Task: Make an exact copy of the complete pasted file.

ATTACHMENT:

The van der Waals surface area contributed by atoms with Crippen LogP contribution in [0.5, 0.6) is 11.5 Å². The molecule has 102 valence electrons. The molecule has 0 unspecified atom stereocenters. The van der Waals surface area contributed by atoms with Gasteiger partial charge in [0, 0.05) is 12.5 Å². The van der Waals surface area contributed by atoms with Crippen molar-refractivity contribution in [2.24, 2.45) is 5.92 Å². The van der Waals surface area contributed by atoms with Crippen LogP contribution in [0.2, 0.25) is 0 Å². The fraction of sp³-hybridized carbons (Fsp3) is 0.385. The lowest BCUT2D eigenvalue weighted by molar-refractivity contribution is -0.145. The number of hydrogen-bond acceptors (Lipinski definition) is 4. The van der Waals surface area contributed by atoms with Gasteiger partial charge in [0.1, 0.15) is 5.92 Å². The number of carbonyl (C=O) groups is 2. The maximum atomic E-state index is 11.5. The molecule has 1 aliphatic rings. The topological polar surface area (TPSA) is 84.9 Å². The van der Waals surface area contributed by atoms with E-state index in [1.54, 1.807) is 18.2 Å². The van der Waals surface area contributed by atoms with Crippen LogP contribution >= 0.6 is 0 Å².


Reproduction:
The van der Waals surface area contributed by atoms with Crippen LogP contribution in [0.5, 0.6) is 11.5 Å². The molecule has 102 valence electrons. The molecule has 0 unspecified atom stereocenters. The van der Waals surface area contributed by atoms with Gasteiger partial charge in [0, 0.05) is 12.5 Å². The van der Waals surface area contributed by atoms with Crippen molar-refractivity contribution in [2.24, 2.45) is 5.92 Å². The van der Waals surface area contributed by atoms with Crippen LogP contribution in [0.2, 0.25) is 0 Å². The fraction of sp³-hybridized carbons (Fsp3) is 0.385. The lowest BCUT2D eigenvalue weighted by molar-refractivity contribution is -0.145. The number of hydrogen-bond acceptors (Lipinski definition) is 4. The van der Waals surface area contributed by atoms with Gasteiger partial charge in [0.1, 0.15) is 5.92 Å². The number of carbonyl (C=O) groups is 2. The maximum atomic E-state index is 11.5. The molecule has 1 aliphatic rings. The topological polar surface area (TPSA) is 84.9 Å². The van der Waals surface area contributed by atoms with E-state index in [1.54, 1.807) is 18.2 Å². The van der Waals surface area contributed by atoms with Crippen LogP contribution >= 0.6 is 0 Å².